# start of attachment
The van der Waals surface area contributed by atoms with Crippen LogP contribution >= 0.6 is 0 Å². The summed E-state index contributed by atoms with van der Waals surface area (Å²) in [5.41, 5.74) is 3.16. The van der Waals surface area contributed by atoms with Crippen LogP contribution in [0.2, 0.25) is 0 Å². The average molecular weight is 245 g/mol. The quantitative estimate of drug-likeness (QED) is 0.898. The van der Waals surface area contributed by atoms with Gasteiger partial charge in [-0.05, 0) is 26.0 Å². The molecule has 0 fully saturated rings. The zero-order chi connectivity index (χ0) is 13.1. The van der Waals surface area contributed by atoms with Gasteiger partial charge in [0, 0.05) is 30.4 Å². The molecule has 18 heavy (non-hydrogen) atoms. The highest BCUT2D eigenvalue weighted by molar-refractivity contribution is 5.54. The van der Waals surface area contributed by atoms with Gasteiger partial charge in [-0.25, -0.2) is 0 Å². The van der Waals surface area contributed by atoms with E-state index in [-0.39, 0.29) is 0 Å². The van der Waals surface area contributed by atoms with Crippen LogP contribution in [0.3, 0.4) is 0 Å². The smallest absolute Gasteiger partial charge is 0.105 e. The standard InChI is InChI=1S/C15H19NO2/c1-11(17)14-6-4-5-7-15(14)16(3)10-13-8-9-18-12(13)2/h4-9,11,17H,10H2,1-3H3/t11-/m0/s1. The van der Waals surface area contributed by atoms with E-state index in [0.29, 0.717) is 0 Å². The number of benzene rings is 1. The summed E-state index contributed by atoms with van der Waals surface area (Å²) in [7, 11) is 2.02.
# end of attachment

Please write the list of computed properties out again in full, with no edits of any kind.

The van der Waals surface area contributed by atoms with Crippen LogP contribution >= 0.6 is 0 Å². The summed E-state index contributed by atoms with van der Waals surface area (Å²) in [5.41, 5.74) is 3.16. The van der Waals surface area contributed by atoms with Crippen LogP contribution in [0.2, 0.25) is 0 Å². The average molecular weight is 245 g/mol. The quantitative estimate of drug-likeness (QED) is 0.898. The van der Waals surface area contributed by atoms with Gasteiger partial charge in [-0.05, 0) is 26.0 Å². The molecule has 0 fully saturated rings. The zero-order chi connectivity index (χ0) is 13.1. The van der Waals surface area contributed by atoms with Gasteiger partial charge in [0, 0.05) is 30.4 Å². The molecule has 18 heavy (non-hydrogen) atoms. The highest BCUT2D eigenvalue weighted by molar-refractivity contribution is 5.54. The van der Waals surface area contributed by atoms with Gasteiger partial charge in [-0.25, -0.2) is 0 Å². The van der Waals surface area contributed by atoms with E-state index in [-0.39, 0.29) is 0 Å². The van der Waals surface area contributed by atoms with Crippen LogP contribution in [0.3, 0.4) is 0 Å². The smallest absolute Gasteiger partial charge is 0.105 e. The standard InChI is InChI=1S/C15H19NO2/c1-11(17)14-6-4-5-7-15(14)16(3)10-13-8-9-18-12(13)2/h4-9,11,17H,10H2,1-3H3/t11-/m0/s1. The van der Waals surface area contributed by atoms with E-state index in [0.29, 0.717) is 0 Å². The number of benzene rings is 1. The summed E-state index contributed by atoms with van der Waals surface area (Å²) in [7, 11) is 2.02.